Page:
or, stuff that I dragged out of my head

Location: Moncton, New Brunswick, Canada

Sunday, August 13, 2006

Let's All Chant

At work today, doing a fairly mindless and repetitive task, I idly wondered why "descant" and "decant" were unrelated. (I don't know which of the words popped into my head, or why; something must have triggered one of them, but since I was mindlessly working, I don't know what that trigger could be.) I knew that the "-cant" in "descant" was related to "chant", which is to say "sing" (which also shows up in the French verb "chanter" and Italian "canto", among other places. as they all emerge from Latin "canere", "to sing"), but I couldn't place the same syllable in "decant"; all I knew is that it couldn't be related, because that would be ridiculous.

Instead, the syllable comes from a place I never would have expected. Remember last October when I wrote about the epicanthic fold, and was baffled by the fact that Greek had a word, "kanthos", meaning the angle at the meeting of the eyelids? Well, the Romans filched the word from the Greeks, naturally transmuting it into "canthus", which for them had the same meaning, but over time also came to mean, logically enough, a rim, as of a wheel or an urn, and so to decant something is to pour it over the rim into another container. Isn't that great?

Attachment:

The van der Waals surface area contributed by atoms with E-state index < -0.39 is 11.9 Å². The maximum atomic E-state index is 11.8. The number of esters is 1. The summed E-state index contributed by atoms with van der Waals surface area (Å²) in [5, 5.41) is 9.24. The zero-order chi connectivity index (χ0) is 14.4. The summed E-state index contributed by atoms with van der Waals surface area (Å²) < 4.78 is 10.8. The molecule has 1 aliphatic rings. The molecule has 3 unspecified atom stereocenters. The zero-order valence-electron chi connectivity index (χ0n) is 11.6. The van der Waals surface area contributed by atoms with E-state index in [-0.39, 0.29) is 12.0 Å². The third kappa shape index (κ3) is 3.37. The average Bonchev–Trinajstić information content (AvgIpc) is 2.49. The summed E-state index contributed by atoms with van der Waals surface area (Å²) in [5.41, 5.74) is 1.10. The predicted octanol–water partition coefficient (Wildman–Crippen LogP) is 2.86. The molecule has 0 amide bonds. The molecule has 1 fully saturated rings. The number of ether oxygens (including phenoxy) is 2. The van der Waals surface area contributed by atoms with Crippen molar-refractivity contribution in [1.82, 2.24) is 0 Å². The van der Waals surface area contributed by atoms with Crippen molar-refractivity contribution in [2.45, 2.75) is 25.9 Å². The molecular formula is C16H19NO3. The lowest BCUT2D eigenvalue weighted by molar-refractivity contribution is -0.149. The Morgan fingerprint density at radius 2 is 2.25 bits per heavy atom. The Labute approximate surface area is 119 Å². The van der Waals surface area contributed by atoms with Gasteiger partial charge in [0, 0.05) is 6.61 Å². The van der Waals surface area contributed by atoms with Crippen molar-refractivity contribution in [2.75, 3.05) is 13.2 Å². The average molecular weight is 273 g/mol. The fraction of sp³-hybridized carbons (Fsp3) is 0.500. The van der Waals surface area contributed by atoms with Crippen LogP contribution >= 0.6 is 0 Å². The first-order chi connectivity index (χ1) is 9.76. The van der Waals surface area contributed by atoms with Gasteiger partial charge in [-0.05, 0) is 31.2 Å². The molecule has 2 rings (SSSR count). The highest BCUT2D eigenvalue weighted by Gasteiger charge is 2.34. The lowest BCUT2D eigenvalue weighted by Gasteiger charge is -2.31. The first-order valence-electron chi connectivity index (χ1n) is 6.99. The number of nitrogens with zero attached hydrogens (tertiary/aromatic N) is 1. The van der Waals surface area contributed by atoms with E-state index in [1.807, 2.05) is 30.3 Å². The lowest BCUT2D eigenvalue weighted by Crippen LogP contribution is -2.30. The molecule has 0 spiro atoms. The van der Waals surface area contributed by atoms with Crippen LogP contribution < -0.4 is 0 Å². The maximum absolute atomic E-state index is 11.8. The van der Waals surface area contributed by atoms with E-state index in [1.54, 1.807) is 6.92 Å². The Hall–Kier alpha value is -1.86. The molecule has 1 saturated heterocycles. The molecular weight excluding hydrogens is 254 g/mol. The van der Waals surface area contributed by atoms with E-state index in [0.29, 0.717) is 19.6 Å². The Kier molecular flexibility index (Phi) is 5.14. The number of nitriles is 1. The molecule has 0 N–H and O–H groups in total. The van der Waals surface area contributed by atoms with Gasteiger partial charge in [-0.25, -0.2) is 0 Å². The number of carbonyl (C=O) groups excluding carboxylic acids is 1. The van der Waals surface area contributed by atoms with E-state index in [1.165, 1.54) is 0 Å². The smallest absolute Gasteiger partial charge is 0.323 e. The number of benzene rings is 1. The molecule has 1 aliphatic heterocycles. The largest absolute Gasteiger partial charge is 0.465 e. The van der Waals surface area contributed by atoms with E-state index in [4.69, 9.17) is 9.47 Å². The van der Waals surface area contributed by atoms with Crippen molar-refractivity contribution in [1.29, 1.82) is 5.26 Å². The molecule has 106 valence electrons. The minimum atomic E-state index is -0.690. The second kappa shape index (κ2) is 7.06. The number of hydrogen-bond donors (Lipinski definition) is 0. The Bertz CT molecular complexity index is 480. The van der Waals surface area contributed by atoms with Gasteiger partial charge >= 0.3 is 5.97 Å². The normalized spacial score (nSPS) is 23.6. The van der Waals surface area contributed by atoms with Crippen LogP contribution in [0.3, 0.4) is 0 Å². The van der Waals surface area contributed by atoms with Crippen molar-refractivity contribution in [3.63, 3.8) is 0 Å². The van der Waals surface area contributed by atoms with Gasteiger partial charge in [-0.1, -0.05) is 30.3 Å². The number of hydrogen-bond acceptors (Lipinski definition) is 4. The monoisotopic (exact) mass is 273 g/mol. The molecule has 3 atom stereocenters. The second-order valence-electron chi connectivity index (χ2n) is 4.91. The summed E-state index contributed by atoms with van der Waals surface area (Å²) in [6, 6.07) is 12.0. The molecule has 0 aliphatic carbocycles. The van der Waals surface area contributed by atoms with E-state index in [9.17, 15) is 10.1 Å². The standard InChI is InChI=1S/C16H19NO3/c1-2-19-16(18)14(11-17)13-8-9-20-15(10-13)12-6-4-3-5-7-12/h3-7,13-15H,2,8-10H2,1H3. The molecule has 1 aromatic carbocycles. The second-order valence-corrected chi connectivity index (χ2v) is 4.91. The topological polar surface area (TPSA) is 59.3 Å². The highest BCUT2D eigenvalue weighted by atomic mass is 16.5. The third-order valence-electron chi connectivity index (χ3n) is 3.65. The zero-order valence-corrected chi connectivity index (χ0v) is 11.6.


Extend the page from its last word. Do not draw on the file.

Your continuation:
"Enchant", by the way, and "incantation" are both related to "canere", because an incantation, or an enchantment, is a spoken, and possibly sung, magical spell.


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